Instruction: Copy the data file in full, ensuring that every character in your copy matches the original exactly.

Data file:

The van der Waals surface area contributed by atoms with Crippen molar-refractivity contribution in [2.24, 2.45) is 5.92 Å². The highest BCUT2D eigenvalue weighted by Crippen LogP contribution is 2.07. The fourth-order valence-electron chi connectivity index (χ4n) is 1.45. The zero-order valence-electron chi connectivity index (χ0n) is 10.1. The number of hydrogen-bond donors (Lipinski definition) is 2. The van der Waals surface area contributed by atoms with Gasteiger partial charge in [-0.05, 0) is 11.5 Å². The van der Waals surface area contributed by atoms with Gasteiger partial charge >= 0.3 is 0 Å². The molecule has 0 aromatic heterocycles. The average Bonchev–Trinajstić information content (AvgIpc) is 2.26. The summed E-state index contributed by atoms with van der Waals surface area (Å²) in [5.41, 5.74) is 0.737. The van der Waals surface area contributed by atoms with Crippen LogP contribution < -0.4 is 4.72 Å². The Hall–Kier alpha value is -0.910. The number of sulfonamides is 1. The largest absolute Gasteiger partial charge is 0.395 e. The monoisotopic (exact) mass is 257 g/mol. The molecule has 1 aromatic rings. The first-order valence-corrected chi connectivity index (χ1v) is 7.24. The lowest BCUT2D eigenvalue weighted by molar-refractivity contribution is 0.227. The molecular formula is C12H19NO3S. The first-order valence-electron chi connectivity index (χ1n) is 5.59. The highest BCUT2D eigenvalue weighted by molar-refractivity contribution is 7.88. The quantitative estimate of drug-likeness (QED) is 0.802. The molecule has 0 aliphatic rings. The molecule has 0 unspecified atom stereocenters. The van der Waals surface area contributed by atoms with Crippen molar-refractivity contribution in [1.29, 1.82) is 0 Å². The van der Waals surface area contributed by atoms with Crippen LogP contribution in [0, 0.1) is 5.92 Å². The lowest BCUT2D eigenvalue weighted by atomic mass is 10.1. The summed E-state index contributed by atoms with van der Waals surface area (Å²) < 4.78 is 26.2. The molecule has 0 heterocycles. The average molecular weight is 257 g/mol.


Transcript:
The van der Waals surface area contributed by atoms with Crippen molar-refractivity contribution in [2.24, 2.45) is 5.92 Å². The highest BCUT2D eigenvalue weighted by Crippen LogP contribution is 2.07. The fourth-order valence-electron chi connectivity index (χ4n) is 1.45. The zero-order valence-electron chi connectivity index (χ0n) is 10.1. The number of hydrogen-bond donors (Lipinski definition) is 2. The van der Waals surface area contributed by atoms with Gasteiger partial charge in [-0.05, 0) is 11.5 Å². The van der Waals surface area contributed by atoms with Gasteiger partial charge >= 0.3 is 0 Å². The molecule has 0 aromatic heterocycles. The average Bonchev–Trinajstić information content (AvgIpc) is 2.26. The summed E-state index contributed by atoms with van der Waals surface area (Å²) in [5.41, 5.74) is 0.737. The van der Waals surface area contributed by atoms with Crippen LogP contribution < -0.4 is 4.72 Å². The Hall–Kier alpha value is -0.910. The number of sulfonamides is 1. The largest absolute Gasteiger partial charge is 0.395 e. The monoisotopic (exact) mass is 257 g/mol. The molecule has 1 aromatic rings. The first-order valence-corrected chi connectivity index (χ1v) is 7.24. The lowest BCUT2D eigenvalue weighted by molar-refractivity contribution is 0.227. The molecular formula is C12H19NO3S. The first-order valence-electron chi connectivity index (χ1n) is 5.59. The highest BCUT2D eigenvalue weighted by molar-refractivity contribution is 7.88. The quantitative estimate of drug-likeness (QED) is 0.802. The molecule has 0 aliphatic rings. The molecule has 0 unspecified atom stereocenters. The van der Waals surface area contributed by atoms with Crippen molar-refractivity contribution in [1.29, 1.82) is 0 Å². The van der Waals surface area contributed by atoms with Crippen LogP contribution in [0, 0.1) is 5.92 Å². The lowest BCUT2D eigenvalue weighted by atomic mass is 10.1. The summed E-state index contributed by atoms with van der Waals surface area (Å²) < 4.78 is 26.2. The molecule has 0 heterocycles. The average molecular weight is 257 g/mol.